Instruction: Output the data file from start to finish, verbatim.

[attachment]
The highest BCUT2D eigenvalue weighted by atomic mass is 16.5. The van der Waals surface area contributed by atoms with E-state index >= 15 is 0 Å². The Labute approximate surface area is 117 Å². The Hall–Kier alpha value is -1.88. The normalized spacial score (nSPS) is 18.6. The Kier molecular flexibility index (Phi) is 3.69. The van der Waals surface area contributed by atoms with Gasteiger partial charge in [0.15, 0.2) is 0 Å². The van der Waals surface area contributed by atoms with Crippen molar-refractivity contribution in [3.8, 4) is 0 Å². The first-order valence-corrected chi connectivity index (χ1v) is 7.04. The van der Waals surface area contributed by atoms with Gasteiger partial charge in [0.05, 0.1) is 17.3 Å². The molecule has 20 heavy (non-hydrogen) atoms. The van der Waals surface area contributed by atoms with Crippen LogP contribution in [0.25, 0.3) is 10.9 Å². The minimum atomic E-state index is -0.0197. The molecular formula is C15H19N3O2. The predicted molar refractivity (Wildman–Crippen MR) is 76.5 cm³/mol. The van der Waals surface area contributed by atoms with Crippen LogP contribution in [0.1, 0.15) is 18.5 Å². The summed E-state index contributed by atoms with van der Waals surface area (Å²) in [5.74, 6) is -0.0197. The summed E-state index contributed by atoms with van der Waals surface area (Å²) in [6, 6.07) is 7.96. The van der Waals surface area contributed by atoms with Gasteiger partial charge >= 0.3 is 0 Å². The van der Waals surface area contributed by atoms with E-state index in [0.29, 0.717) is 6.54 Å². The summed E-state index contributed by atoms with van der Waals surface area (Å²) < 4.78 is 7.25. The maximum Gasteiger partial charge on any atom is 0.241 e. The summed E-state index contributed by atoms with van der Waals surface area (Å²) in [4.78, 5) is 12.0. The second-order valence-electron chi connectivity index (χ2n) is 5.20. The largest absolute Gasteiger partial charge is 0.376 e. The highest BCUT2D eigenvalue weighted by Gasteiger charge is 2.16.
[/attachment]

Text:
The highest BCUT2D eigenvalue weighted by atomic mass is 16.5. The van der Waals surface area contributed by atoms with E-state index >= 15 is 0 Å². The Labute approximate surface area is 117 Å². The Hall–Kier alpha value is -1.88. The normalized spacial score (nSPS) is 18.6. The Kier molecular flexibility index (Phi) is 3.69. The van der Waals surface area contributed by atoms with Gasteiger partial charge in [0.15, 0.2) is 0 Å². The van der Waals surface area contributed by atoms with Crippen molar-refractivity contribution in [3.8, 4) is 0 Å². The first-order valence-corrected chi connectivity index (χ1v) is 7.04. The van der Waals surface area contributed by atoms with Gasteiger partial charge in [0.05, 0.1) is 17.3 Å². The molecule has 20 heavy (non-hydrogen) atoms. The van der Waals surface area contributed by atoms with Crippen LogP contribution in [0.25, 0.3) is 10.9 Å². The minimum atomic E-state index is -0.0197. The molecular formula is C15H19N3O2. The predicted molar refractivity (Wildman–Crippen MR) is 76.5 cm³/mol. The van der Waals surface area contributed by atoms with Crippen LogP contribution in [0.1, 0.15) is 18.5 Å². The summed E-state index contributed by atoms with van der Waals surface area (Å²) in [5.74, 6) is -0.0197. The summed E-state index contributed by atoms with van der Waals surface area (Å²) in [6, 6.07) is 7.96. The van der Waals surface area contributed by atoms with Gasteiger partial charge >= 0.3 is 0 Å². The van der Waals surface area contributed by atoms with E-state index in [0.29, 0.717) is 6.54 Å². The summed E-state index contributed by atoms with van der Waals surface area (Å²) < 4.78 is 7.25. The maximum Gasteiger partial charge on any atom is 0.241 e. The summed E-state index contributed by atoms with van der Waals surface area (Å²) in [4.78, 5) is 12.0. The second-order valence-electron chi connectivity index (χ2n) is 5.20. The largest absolute Gasteiger partial charge is 0.376 e. The highest BCUT2D eigenvalue weighted by Gasteiger charge is 2.16.